I’ve speculated in earlier posts that many of the promises made by parties during the federal election campaign were expensive, and I was curious about how they’d pay for them. Of course, there are always three choices: run a larger deficit, raise taxes or cut services. The NDP and the Greens primarily pledged to raise taxes. The Liberal’s platform chose to run a larger deficit. The Conservative platform, we found out on the Friday before a long weekend, plans to close unnamed loopholes by “closing the tax gap”—the difference between what people and corporations should pay in taxes and what they do pay. The Conservatives also plan to make cuts operating expenditures and infrastructure.
Cuts to the public service in order to balance a budget is nothing new. Comparing the current Conservative platform—by shifting the proposed cut dates back ten full years—with cuts made by the federal government a decade ago at that time, shows that the 2020 plan is very near the scale of the cuts made between 2010-2012. This comparison provides an opportunity to examine potential impacts and job losses. Neither table adjusts for inflation meaning the figures from 2010-2012 would be larger in today’s dollars. Table 2 also doesn’t incorporate a further round of cuts that were the results of the annual Strategic Reviews that were happening between 2007 and 2010, but whose impacts continued into the future.
Table 1: Proposed Conservative public service cuts
|Fiscal Measure||2020-21 ($mil)||2021-22 ($mil)||2022-23 ($mil)||2023-24 ($mil)||2024-25 ($mil)|
|Maintain 2020-21 staffing levels
in the Federal Government
operating expenses at 2019-20 levels
|Source: Conservative 2019 platform|
Table 2: 2010-2012 federal government cuts
|Fiscal Measure||2011-12 ($mil)||2012-13 ($mil)||2013-14 ($mil)||2014-15 ($mil)|
|2010 Personnel budget freeze||900||1,800||1,800||2,000|
|2012 Strategic and operating review||1,472||3.061||5.142|
|Source: Clearing Away the Fog, 2012|
Comparing table 1 and 2, both plans target a freeze of some sort on the personnel budget. That’s not surprising as the salaries and benefits line is almost always the largest in any department. The 2010 budget freeze locked in the absolute value of the salaries and benefits line itself, so while wages would still grow by roughly 1.5% a year based on collective agreements, the total amount paid to employees couldn’t go up. This meant that departments would have to cut 1.5% of employees annually to maintain the cap or transfer that money in from another budget line in order just to maintain their staffing levels.
The proposed 2020 cuts wouldn’t freeze the budget line itself, but would instead freeze the number of employees. This wouldn’t necessitate cutting a certain percentage every year, but it would stop departments from hiring in order to meet increased demands or even to get standards up to where they should be, but aren’t presently. If more pay specialists needed to be hired to help clean up the ongoing Phoenix pay debacle or more CRA phone operators needed to be hired to reduce atrocious waiting times, those changes wouldn’t be possible. It might also require cuts in other parts of a department in order to meet requirements for staff expansion.
The second line of cuts in both of the two tables, related to operating expenses, is remarkably similar both in size and likely result. In both cases, the cuts would ramp up to roughly $5 billion a year and they would target non-personnel expenses in a department’s budget. The “Strategic and operating reviews” in 2012 were supposed to target “back office” savings, not dissimilar from the proposed 2020 cuts for non-personnel costs like consultants or rent. In the 2012 Strategic and operating reviews, departments had to submit plans for 5% and 10% cuts to their departments. Some departments were forced to implement their 10% plan, others their 5% plan and some departments saw no cuts at all. Departments found it very difficult if not impossible over the 2010 to 2012 period not to shed staff as a way to reach the cuts demanded by the three overlapping programs of cuts.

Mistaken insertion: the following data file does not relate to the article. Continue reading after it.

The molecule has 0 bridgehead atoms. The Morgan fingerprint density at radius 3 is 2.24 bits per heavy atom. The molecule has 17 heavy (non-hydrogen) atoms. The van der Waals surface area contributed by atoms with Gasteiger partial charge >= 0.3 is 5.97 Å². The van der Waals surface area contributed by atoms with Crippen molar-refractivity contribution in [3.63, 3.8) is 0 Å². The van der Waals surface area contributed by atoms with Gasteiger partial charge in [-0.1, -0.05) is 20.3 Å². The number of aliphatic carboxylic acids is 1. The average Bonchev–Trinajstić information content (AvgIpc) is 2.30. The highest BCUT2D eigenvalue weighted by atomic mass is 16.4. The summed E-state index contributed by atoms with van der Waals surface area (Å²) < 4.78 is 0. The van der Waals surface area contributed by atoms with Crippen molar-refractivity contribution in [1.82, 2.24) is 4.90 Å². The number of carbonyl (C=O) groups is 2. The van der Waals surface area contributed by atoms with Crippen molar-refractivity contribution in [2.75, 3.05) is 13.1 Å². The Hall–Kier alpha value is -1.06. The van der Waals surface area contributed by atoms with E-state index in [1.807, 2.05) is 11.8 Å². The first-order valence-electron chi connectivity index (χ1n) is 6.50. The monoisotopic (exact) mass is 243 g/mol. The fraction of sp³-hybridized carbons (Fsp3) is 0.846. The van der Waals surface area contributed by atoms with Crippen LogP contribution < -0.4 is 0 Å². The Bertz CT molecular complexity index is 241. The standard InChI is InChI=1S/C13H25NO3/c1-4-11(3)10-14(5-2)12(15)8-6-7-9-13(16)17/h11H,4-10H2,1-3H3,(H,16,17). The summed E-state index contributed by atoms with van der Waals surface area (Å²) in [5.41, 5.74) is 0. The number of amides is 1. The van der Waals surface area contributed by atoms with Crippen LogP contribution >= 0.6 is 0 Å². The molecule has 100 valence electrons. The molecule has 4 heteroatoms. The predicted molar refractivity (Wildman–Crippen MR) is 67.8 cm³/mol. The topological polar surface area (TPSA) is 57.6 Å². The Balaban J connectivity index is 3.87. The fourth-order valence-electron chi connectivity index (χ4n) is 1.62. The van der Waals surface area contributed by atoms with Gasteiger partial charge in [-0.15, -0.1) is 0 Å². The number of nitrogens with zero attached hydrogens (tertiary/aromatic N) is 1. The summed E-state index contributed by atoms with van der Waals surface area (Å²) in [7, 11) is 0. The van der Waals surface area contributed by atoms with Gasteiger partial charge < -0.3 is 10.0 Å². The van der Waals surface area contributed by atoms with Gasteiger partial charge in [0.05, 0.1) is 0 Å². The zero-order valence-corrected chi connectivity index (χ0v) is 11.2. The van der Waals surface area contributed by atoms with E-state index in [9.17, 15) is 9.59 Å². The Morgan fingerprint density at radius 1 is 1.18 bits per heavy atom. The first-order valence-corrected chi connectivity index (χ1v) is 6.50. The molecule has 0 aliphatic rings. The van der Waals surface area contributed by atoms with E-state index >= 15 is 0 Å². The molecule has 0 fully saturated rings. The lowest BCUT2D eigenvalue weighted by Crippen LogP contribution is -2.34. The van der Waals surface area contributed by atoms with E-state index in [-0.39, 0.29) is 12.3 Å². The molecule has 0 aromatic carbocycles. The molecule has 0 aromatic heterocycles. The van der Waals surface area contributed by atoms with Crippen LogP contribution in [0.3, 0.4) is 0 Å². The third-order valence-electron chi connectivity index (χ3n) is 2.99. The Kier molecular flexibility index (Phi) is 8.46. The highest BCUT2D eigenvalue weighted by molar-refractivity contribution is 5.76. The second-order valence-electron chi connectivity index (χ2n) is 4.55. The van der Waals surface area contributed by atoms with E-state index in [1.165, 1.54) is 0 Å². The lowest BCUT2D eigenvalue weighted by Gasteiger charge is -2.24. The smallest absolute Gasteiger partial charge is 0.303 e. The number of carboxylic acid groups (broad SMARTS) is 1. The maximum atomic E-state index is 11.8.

How budget cuts played out as job cuts in various departments is illustrated in full detail in my re-cap report The Fog Finally Clears, published in 2013. Across the entire federal government, over 28,000 full time equivalent (FTE) positions were cut. It’s impossible to say whether the 2020 version of these cuts would play out similarly or not, but the table below illustrates the largest losses by department over that period.
Source: The Fog Finally Clears, 2013
In the cuts a decade ago, Human Resources and Skills Development Canada, now Employment and Social Development Canada, was hit the hardest, losing almost 6,000 FTEs. The Department of National Defence, for its part, lost 3,577 positions, although this was all on the civilian side and not the military side. The Canada Revenue Agency, Statistics Canada and Corrections Canada all lost over 2,000 FTEs. Several of these departments are still recovering, particularly StatCan which lost almost a third of its FTEs.
As stated earlier, it’s impossible to predict if the 2020 version of these cuts would have a similar impact. But comparing the plan against the scale of cuts made federally between 2010-2012 shows just how high the stakes are for the public service and all those who rely on it.
David Macdonald is a senior economist with the Canadian Centre for Policy Alternatives. Follow him on Twitter at @DavidMacCdn.
The CCPA has done extensive research and analysis on a wide range of federal policy issues, most notably through our annual Alternative Federal Budget. As we head towards the October 2019 federal election, we’ll be sharing our independent, non-partisan analysis and fact-checking of campaign promises and platforms from all the major parties.